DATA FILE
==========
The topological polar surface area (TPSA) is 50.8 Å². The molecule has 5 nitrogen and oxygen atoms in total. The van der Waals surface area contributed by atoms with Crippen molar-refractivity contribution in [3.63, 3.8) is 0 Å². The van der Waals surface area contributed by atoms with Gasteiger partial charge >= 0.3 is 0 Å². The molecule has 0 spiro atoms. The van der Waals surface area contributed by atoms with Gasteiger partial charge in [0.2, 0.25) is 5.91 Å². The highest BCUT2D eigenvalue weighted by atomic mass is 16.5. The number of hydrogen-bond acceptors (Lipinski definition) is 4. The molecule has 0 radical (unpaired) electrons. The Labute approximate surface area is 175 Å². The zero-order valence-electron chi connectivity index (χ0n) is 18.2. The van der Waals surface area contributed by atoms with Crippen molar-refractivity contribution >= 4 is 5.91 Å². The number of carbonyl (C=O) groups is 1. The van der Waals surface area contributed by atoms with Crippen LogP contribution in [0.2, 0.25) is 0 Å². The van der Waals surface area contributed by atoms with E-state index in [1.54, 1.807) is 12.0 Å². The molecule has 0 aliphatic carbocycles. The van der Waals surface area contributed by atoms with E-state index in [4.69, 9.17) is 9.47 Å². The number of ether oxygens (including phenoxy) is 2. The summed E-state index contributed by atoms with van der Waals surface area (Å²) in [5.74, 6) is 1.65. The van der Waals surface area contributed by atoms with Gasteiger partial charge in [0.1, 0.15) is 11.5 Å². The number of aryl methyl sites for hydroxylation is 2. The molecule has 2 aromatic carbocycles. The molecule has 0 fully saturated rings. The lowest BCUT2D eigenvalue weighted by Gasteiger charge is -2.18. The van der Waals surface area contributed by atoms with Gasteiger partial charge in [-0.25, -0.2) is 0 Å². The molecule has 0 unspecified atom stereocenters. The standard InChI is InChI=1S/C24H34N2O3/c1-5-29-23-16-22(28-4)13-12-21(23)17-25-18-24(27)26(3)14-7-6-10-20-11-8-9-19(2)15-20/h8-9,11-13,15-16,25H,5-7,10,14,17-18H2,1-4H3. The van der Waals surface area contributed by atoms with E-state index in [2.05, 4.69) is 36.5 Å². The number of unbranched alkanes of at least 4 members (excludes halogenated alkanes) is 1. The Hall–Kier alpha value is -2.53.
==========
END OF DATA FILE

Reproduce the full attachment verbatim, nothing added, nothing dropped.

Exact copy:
The topological polar surface area (TPSA) is 50.8 Å². The molecule has 5 nitrogen and oxygen atoms in total. The van der Waals surface area contributed by atoms with Crippen molar-refractivity contribution in [3.63, 3.8) is 0 Å². The van der Waals surface area contributed by atoms with Gasteiger partial charge >= 0.3 is 0 Å². The molecule has 0 spiro atoms. The van der Waals surface area contributed by atoms with Gasteiger partial charge in [0.2, 0.25) is 5.91 Å². The highest BCUT2D eigenvalue weighted by atomic mass is 16.5. The number of hydrogen-bond acceptors (Lipinski definition) is 4. The molecule has 0 radical (unpaired) electrons. The Labute approximate surface area is 175 Å². The zero-order valence-electron chi connectivity index (χ0n) is 18.2. The van der Waals surface area contributed by atoms with Crippen molar-refractivity contribution >= 4 is 5.91 Å². The number of carbonyl (C=O) groups is 1. The van der Waals surface area contributed by atoms with Crippen LogP contribution in [0.2, 0.25) is 0 Å². The van der Waals surface area contributed by atoms with E-state index in [1.54, 1.807) is 12.0 Å². The molecule has 0 aliphatic carbocycles. The van der Waals surface area contributed by atoms with E-state index in [4.69, 9.17) is 9.47 Å². The number of ether oxygens (including phenoxy) is 2. The summed E-state index contributed by atoms with van der Waals surface area (Å²) in [5.74, 6) is 1.65. The van der Waals surface area contributed by atoms with Gasteiger partial charge in [0.1, 0.15) is 11.5 Å². The number of aryl methyl sites for hydroxylation is 2. The molecule has 2 aromatic carbocycles. The molecule has 0 fully saturated rings. The lowest BCUT2D eigenvalue weighted by Gasteiger charge is -2.18. The van der Waals surface area contributed by atoms with Gasteiger partial charge in [-0.25, -0.2) is 0 Å². The molecule has 0 unspecified atom stereocenters. The standard InChI is InChI=1S/C24H34N2O3/c1-5-29-23-16-22(28-4)13-12-21(23)17-25-18-24(27)26(3)14-7-6-10-20-11-8-9-19(2)15-20/h8-9,11-13,15-16,25H,5-7,10,14,17-18H2,1-4H3. The van der Waals surface area contributed by atoms with E-state index in [2.05, 4.69) is 36.5 Å². The number of unbranched alkanes of at least 4 members (excludes halogenated alkanes) is 1. The Hall–Kier alpha value is -2.53.